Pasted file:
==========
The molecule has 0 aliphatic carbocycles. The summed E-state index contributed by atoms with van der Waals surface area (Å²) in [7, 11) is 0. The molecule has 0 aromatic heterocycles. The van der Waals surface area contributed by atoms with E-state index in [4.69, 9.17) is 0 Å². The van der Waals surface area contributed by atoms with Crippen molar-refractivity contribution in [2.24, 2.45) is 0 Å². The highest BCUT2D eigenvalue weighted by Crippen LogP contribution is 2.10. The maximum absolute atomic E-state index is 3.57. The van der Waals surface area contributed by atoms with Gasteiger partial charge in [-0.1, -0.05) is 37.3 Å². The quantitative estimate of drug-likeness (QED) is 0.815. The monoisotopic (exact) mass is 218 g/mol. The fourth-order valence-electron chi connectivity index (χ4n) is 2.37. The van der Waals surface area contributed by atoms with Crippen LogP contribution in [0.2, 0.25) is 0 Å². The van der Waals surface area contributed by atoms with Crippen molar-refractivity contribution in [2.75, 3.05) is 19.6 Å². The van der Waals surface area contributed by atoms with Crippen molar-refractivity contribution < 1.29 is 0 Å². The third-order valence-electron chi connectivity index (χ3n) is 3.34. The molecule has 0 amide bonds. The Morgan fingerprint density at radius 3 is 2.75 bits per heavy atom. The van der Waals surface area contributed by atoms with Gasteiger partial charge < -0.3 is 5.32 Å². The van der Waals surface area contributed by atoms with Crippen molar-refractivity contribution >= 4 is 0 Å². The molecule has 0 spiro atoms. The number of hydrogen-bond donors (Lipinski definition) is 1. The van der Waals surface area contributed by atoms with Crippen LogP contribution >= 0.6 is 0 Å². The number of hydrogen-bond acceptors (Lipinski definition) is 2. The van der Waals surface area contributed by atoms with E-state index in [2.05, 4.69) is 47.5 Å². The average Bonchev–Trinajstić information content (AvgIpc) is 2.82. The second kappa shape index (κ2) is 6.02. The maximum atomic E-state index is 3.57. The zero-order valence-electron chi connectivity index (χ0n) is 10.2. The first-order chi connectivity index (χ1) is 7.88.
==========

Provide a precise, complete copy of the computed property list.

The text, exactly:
The molecule has 0 aliphatic carbocycles. The summed E-state index contributed by atoms with van der Waals surface area (Å²) in [7, 11) is 0. The molecule has 0 aromatic heterocycles. The van der Waals surface area contributed by atoms with E-state index in [4.69, 9.17) is 0 Å². The van der Waals surface area contributed by atoms with Crippen molar-refractivity contribution in [2.24, 2.45) is 0 Å². The highest BCUT2D eigenvalue weighted by Crippen LogP contribution is 2.10. The maximum absolute atomic E-state index is 3.57. The van der Waals surface area contributed by atoms with Gasteiger partial charge in [-0.1, -0.05) is 37.3 Å². The quantitative estimate of drug-likeness (QED) is 0.815. The monoisotopic (exact) mass is 218 g/mol. The fourth-order valence-electron chi connectivity index (χ4n) is 2.37. The van der Waals surface area contributed by atoms with Crippen LogP contribution in [0.2, 0.25) is 0 Å². The van der Waals surface area contributed by atoms with Crippen molar-refractivity contribution in [2.75, 3.05) is 19.6 Å². The van der Waals surface area contributed by atoms with Crippen molar-refractivity contribution < 1.29 is 0 Å². The third-order valence-electron chi connectivity index (χ3n) is 3.34. The molecule has 0 amide bonds. The Morgan fingerprint density at radius 3 is 2.75 bits per heavy atom. The van der Waals surface area contributed by atoms with Gasteiger partial charge < -0.3 is 5.32 Å². The van der Waals surface area contributed by atoms with Crippen molar-refractivity contribution >= 4 is 0 Å². The molecule has 0 spiro atoms. The number of hydrogen-bond donors (Lipinski definition) is 1. The van der Waals surface area contributed by atoms with Crippen LogP contribution >= 0.6 is 0 Å². The number of hydrogen-bond acceptors (Lipinski definition) is 2. The van der Waals surface area contributed by atoms with E-state index in [2.05, 4.69) is 47.5 Å². The average Bonchev–Trinajstić information content (AvgIpc) is 2.82. The second kappa shape index (κ2) is 6.02. The maximum atomic E-state index is 3.57. The zero-order valence-electron chi connectivity index (χ0n) is 10.2. The first-order chi connectivity index (χ1) is 7.88.